What is ‘bunny ebola?’ All you need to know about the deadly and contagious virus that's killing rabbits in US

Known as the rabbit hemorrhagic disease virus serotype 2 (RHDV2), it is a fatal disease in rabbits. RHDV2 does not impact human health


                            What is ‘bunny ebola?’ All you need to know about the deadly and contagious virus that's killing rabbits in US
(Getty Images)
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As the US struggles to bring the coronavirus pandemic under control, another deadly disease nicknamed “bunny ebola” is killing the country's rabbits. The disease was first detected in February 2020 by animal health officials in a domestic rabbit in New York City and since then has spread to multiple states across the Southwest US. The US rabbit industry is estimated to be worth between $2.2 billion and $2.3 billion, of which 80% to 90% are represented by the value of pet supplies and care of over 6.7 million pet rabbits (primarily domestic European rabbits) in approximately 2.9 million households.

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What is the disease?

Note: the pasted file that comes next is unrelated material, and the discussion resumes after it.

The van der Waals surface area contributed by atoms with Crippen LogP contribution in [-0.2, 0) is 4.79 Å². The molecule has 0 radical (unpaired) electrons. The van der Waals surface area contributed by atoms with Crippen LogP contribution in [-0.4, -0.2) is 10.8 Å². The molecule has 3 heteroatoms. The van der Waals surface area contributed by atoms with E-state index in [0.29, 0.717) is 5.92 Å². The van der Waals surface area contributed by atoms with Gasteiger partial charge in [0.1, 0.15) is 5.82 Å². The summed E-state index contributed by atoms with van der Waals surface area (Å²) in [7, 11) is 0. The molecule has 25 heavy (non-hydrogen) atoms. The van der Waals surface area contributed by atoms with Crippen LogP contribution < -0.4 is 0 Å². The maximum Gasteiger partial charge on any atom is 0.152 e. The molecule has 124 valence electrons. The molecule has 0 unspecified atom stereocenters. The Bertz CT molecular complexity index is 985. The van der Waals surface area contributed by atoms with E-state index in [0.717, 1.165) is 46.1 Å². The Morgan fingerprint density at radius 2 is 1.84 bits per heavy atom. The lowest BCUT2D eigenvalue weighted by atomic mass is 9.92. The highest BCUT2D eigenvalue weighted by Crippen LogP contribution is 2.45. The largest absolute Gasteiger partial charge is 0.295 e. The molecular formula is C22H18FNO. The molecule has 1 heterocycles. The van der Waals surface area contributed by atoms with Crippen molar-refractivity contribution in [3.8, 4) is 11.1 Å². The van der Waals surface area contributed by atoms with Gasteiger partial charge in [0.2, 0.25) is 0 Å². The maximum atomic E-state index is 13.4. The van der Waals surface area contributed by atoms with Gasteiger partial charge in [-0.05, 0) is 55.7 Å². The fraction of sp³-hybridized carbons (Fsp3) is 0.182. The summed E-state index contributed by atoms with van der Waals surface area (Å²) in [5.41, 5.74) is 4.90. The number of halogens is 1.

Known as the rabbit hemorrhagic disease virus serotype 2 (RHDV2), it is a fatal disease in rabbits and is considered a foreign animal disease in the US. It was detected in February this year for the third time in the US since 2018. RHDV2 does not impact human health, according to the United States Department of Agriculture (USDA). It is also not known to affect livestock or pets other than rabbits. “We refer to it as ‘bunny ebola,” Dr Amanda Jones, a veterinarian based in Killeen, Texas, told The Cut. While it is “not related in any way, shape, or form” to Ebola -- a disease that is marked by severe bleeding (hemorrhage), organ failure and, in many cases, death in humans -- Jones said RHDV2 ravages the bodies of rabbits in a similar way.